A model for Hebrew translation of British humor: Amplification and overstatement
The influence of translational norms on the translation of humor manifested in prose fiction has not been a focus of much research. This paper will try to establish the existence of an institutionalized strategy of amplification, presumably born out of a wish to bridge the cultural gap reflected in two different national traditions of literary humor. The effect of amplification, as it is implemented in the various Hebrew translations of Charles Dickens’s The Pickwick Papers and Jerome K. Jerome’s Three Men in a Boat, is analyzed on the basis of Attardo’s General Theory of Verbal Humor (Attardo 2001, 2002). The use of amplification as a model for the translation of humor from the beginning of the 20th century, and its diminishing currency from the 1980s onwards are also discussed.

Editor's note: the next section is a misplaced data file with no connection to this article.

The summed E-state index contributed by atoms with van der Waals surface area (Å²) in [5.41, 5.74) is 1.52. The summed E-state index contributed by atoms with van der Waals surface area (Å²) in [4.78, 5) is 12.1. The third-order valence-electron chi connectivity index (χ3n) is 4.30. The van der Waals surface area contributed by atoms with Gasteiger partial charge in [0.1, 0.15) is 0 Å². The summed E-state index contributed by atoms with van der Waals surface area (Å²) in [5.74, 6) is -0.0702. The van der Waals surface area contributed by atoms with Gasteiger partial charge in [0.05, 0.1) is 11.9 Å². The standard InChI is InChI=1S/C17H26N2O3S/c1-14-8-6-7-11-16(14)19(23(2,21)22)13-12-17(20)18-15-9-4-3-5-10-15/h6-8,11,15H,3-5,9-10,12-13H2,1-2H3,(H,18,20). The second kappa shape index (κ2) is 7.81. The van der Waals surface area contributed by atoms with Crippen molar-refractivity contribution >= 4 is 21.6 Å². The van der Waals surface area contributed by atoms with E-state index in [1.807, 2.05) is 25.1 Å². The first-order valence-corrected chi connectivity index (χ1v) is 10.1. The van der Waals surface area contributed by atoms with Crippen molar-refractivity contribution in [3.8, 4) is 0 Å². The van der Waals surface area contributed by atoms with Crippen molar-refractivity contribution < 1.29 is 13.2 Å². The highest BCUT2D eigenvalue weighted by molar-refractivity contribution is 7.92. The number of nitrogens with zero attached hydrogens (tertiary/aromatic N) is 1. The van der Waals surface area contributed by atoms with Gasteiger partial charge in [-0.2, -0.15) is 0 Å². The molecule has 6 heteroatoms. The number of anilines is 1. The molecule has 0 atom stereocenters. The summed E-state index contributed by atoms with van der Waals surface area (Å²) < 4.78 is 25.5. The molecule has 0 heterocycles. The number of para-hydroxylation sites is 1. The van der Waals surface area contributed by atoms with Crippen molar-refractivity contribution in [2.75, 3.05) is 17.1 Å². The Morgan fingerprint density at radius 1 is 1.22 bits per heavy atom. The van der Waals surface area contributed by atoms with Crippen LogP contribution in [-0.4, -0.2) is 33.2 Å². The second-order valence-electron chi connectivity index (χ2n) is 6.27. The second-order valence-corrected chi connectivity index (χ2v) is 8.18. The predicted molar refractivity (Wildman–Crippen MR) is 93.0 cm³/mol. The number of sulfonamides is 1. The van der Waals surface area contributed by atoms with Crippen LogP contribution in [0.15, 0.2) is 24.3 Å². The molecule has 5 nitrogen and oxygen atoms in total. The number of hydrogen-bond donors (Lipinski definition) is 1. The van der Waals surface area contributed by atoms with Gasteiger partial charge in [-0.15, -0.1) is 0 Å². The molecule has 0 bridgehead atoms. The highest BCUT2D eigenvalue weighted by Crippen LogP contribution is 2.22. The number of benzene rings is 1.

In the past, research on humor and translation has touched on a large variety of subjects, such as the translatability of puns and wordplay (Delabastita 1996), the translation of irony (Mateo 1995), and the subtitling of screen comedy (Chiaro 2003, Antonini 2005), among many others. Furthermore, there has been much theorizing on verbally expressed humor, on the one hand, and much study of the role translational norms play in the translation process, on the other. Yet only few scholars have integrated the two, and examined the influence of norms on the translation of humor manifested in prose fiction. Only recently have some scholars related historical translation practices to immediate humorous effects (e.g. Weissbrod 1999, Antonopoulou 2002, Vandaele 2002). It seems that there is still [ p. 238 ]much work to be done to adopt an interdisciplinary approach to the study of the translation of humor, and to draw on recent developments in the relevant fields of research.
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